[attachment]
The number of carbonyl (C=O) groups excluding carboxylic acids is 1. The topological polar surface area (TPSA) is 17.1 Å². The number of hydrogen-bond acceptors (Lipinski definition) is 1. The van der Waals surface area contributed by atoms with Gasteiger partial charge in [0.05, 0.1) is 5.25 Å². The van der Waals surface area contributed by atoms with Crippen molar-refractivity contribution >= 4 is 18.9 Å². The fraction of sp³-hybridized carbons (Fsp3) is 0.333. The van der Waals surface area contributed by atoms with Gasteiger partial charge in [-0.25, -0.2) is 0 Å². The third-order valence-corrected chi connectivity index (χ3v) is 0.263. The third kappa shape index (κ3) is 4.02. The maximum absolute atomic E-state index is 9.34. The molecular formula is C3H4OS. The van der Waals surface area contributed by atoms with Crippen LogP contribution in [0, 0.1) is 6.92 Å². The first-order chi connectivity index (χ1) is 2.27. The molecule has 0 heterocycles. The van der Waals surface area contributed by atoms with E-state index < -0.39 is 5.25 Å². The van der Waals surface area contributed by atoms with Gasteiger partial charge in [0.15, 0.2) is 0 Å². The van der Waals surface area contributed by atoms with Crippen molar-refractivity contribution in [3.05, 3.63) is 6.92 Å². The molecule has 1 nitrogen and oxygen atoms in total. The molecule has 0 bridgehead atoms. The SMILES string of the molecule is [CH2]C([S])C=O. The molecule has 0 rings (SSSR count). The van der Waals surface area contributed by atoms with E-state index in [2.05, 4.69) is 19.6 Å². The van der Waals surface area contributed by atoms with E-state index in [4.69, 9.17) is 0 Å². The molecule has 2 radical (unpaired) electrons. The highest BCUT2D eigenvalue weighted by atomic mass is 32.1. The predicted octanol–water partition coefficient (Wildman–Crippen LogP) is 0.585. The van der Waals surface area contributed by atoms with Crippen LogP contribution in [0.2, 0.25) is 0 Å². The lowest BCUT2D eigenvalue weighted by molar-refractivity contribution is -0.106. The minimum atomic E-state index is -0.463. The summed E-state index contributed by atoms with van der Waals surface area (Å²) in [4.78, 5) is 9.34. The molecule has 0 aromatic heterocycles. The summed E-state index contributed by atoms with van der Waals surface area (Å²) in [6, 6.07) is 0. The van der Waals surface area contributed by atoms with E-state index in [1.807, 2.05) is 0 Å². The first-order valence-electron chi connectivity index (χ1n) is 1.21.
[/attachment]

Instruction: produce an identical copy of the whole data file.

The number of carbonyl (C=O) groups excluding carboxylic acids is 1. The topological polar surface area (TPSA) is 17.1 Å². The number of hydrogen-bond acceptors (Lipinski definition) is 1. The van der Waals surface area contributed by atoms with Gasteiger partial charge in [0.05, 0.1) is 5.25 Å². The van der Waals surface area contributed by atoms with Crippen molar-refractivity contribution >= 4 is 18.9 Å². The fraction of sp³-hybridized carbons (Fsp3) is 0.333. The van der Waals surface area contributed by atoms with Gasteiger partial charge in [-0.25, -0.2) is 0 Å². The third-order valence-corrected chi connectivity index (χ3v) is 0.263. The third kappa shape index (κ3) is 4.02. The maximum absolute atomic E-state index is 9.34. The molecular formula is C3H4OS. The van der Waals surface area contributed by atoms with Crippen LogP contribution in [0, 0.1) is 6.92 Å². The first-order chi connectivity index (χ1) is 2.27. The molecule has 0 heterocycles. The van der Waals surface area contributed by atoms with E-state index < -0.39 is 5.25 Å². The van der Waals surface area contributed by atoms with Gasteiger partial charge in [0.15, 0.2) is 0 Å². The van der Waals surface area contributed by atoms with Crippen molar-refractivity contribution in [3.05, 3.63) is 6.92 Å². The molecule has 1 nitrogen and oxygen atoms in total. The molecule has 0 bridgehead atoms. The SMILES string of the molecule is [CH2]C([S])C=O. The molecule has 0 rings (SSSR count). The van der Waals surface area contributed by atoms with E-state index in [2.05, 4.69) is 19.6 Å². The van der Waals surface area contributed by atoms with E-state index in [4.69, 9.17) is 0 Å². The molecule has 2 radical (unpaired) electrons. The highest BCUT2D eigenvalue weighted by atomic mass is 32.1. The predicted octanol–water partition coefficient (Wildman–Crippen LogP) is 0.585. The van der Waals surface area contributed by atoms with Crippen LogP contribution in [0.2, 0.25) is 0 Å². The lowest BCUT2D eigenvalue weighted by molar-refractivity contribution is -0.106. The minimum atomic E-state index is -0.463. The summed E-state index contributed by atoms with van der Waals surface area (Å²) in [4.78, 5) is 9.34. The molecule has 0 aromatic heterocycles. The summed E-state index contributed by atoms with van der Waals surface area (Å²) in [6, 6.07) is 0. The van der Waals surface area contributed by atoms with E-state index in [1.807, 2.05) is 0 Å². The first-order valence-electron chi connectivity index (χ1n) is 1.21.